“We are participating [in Tipping the Scales] to evaluate prospective partnerships and investment opportunities. As the bootcamp culminates in pitch presentations, I'm looking forward to a room full of potential customers and investors for these startups, learning about the next gen of LegalTech, RegTech and TaxTech solutions in Canada.”
– Brian Zubert, Director, Thomson Reuters Labs - Waterloo Region
Brian’s comment about the Tipping the Scales Communitech bootcamp – a six-day immersive program that is providing hands-on support for 10 startups in the legal, tax and regulatory fields and helps them connect with customers and investors – is a good example of how far the thinking on corporate-startup partnerships has evolved. In the past, the relationship of startups and corporates could be adversarial, or at least held at arms-length, as the corporate feared the threat of disruption posed by the startup.
Today, corporate organizations like Thomson Reuters and Gowling WLG (who have partnered with Communitech on the Tipping the Scales program) have realized that while there will continue to be a few examples of small fish eating big fish (solo upstart disruptors fundamentally changing a market) – there are many more opportunities for organizations to leverage an ecosystem of partners in order to swim better and faster than they could on their own.
Moreover, the risk profile of disruption has expanded from startups to more nimble competitors and global tech titans like Google or Amazon. Given that all markets are being reshaped by changes in technology, customers, and society, corporate innovators are realizing they shouldn’t – and can’t – go it alone.
In fact, large private- and public-sector organizations with mature startup partnering capabilities are going beyond saying they have an open-door policy with respect to engaging in startup partnerships. They are developing a partnering superpower to propel their businesses forward, to find new growth and new sources of differentiation versus their competitors. These organizations are, in essence, hanging signs or posting billboards that announce they ”want to win your partnership.”
“More than anything, the event has really underscored the symbiosis that exists between established professional services firms and new tech startups. Too often this relationship is framed as one of competition over collaboration, so it’s been refreshing to find that these startups are as eager to learn from us as we are from them."
– Bryce Kraeker, Gowling WLG, Waterloo Region Managing Partner
These partnerships wouldn’t be successful if there wasn’t a big win for startups, as well. While startups are uniquely suited to find and solve valuable problems, they have two ongoing needs: access to customers, and investment. For this reason, a key element of Tipping the Scales – in addition to providing advice, mentorship and tools – is facilitating the opportunity for startup and corporate participants to work closely together.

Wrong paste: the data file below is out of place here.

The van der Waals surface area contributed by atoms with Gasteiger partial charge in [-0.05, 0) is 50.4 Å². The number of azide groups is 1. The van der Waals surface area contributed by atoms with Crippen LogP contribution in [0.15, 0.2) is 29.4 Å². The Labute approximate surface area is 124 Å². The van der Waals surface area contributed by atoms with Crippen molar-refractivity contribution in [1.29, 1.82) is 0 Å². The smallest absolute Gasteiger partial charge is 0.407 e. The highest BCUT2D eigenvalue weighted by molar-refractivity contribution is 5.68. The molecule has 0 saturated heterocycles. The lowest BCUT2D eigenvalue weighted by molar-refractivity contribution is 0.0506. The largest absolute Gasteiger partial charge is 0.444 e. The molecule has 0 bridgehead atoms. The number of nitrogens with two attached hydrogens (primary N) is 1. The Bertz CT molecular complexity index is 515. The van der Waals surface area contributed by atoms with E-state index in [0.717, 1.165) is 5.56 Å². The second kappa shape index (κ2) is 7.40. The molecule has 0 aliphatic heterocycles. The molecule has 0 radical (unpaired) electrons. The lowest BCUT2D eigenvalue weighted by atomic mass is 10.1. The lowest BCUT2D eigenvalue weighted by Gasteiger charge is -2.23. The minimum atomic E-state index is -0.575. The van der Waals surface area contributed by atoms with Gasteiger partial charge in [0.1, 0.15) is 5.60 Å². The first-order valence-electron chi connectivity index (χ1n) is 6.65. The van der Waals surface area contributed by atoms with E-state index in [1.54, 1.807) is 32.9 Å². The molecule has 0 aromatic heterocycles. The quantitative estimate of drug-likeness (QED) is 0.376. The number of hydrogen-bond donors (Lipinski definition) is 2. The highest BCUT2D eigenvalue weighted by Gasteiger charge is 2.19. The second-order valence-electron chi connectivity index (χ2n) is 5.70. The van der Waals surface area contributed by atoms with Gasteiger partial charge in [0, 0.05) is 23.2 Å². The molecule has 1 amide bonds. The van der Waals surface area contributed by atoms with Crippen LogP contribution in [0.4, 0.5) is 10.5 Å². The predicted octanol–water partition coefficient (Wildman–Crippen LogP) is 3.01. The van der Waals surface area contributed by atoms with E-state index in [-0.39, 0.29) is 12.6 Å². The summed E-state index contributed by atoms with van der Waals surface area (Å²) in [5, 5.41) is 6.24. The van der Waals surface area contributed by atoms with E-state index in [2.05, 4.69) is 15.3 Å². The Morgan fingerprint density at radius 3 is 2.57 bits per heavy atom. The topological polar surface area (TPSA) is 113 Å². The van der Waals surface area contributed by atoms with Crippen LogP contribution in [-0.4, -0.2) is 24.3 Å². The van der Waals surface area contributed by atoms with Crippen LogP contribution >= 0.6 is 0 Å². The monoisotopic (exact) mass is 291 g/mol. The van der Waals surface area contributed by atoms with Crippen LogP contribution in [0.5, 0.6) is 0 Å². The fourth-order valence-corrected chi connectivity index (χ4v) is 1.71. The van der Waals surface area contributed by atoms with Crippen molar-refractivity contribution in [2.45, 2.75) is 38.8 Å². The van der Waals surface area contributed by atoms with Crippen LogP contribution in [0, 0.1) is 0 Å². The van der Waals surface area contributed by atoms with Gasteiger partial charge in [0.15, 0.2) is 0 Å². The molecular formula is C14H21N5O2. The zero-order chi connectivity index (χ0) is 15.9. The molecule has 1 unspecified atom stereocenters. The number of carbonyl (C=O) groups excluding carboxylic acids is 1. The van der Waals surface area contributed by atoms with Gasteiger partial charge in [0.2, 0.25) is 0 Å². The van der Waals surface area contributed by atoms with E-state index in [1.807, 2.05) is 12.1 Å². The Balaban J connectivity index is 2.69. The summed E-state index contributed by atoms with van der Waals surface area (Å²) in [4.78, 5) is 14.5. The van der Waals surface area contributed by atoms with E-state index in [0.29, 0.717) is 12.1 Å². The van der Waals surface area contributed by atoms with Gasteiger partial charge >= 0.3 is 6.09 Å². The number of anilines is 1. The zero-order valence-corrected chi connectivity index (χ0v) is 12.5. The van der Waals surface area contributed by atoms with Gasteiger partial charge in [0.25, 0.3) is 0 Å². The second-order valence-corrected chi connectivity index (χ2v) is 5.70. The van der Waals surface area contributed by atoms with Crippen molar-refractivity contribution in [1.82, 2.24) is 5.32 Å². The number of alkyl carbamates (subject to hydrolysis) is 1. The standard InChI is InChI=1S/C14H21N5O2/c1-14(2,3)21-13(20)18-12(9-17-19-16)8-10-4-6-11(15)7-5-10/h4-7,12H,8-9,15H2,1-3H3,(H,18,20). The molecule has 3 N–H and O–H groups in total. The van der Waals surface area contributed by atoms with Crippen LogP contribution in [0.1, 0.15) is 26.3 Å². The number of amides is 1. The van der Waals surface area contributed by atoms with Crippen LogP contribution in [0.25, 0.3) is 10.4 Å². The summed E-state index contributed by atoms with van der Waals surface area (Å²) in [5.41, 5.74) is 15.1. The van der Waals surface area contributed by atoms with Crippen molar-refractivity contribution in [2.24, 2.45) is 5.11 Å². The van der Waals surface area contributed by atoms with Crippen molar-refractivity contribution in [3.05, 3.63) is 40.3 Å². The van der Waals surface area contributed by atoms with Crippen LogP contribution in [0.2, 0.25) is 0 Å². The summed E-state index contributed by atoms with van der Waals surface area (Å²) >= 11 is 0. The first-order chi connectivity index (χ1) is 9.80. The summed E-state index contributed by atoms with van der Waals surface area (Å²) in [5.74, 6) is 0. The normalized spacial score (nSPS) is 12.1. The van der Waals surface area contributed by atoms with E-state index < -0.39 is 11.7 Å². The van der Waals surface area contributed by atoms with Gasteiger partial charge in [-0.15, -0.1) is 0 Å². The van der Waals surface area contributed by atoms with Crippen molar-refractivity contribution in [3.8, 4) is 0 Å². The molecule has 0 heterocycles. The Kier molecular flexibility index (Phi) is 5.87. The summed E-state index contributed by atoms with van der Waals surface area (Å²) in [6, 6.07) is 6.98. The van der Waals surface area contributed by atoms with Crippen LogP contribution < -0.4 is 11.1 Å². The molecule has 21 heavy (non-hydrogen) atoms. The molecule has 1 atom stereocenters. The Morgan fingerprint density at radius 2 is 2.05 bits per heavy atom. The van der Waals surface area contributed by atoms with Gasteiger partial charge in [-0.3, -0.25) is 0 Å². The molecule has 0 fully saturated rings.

Does this kind of collaboration work? Without question: ever since Communitech opened up its space to corporates in 2013, enterprise firms have been taking advantage of the physical proximity of their labs to startups in the community, and sometimes in the same building. Proximity often generates mutually beneficial collisions. Canadian Tire, for example, embarked on a partnership with a startup called Alert Labs, to the benefit of both.
“The fact that Gowling and Thomson Reuters were sponsors attracted us, because we were interested in making connections with them as organizations and also looked to leverage their own connections in the industries we were targeting.”
– Dr. Luke Boudreau, co-founder and Chief Medical Officer, Bear Health Technologies
The one-on-one sessions with coaches from the Communitech community, Thomson Reuters and Gowling will have a meaningful impact on our trajectory. Each coaching session addressed a different challenge and provided much-needed perspective on how to tackle each one.
– Lucrezia Spagnolo, founder & CEO at VESTA Social Innovation Technologies
Tipping the Scales will continue in November, culminating in startup pitches to executives from Thomson Reuters, Gowling WLG, and their respective customers. The pitch session will also attract corporate and other investors to meet with participating startups.
There’s a long and challenging road ahead for a company after meeting a promising partner – which we’ll talk more about in a future post – but building a relationship, arriving at a common understanding of problems and creating value for both parties, is always the right place to start.
The decision by Thomson Reuters and Gowling WLG to sponsor and participate in Tipping the Scales, combining their resources and ecosystems for a larger combined outcome, is an example of a corporate-collaborative – and something we’ll also cover in another future post.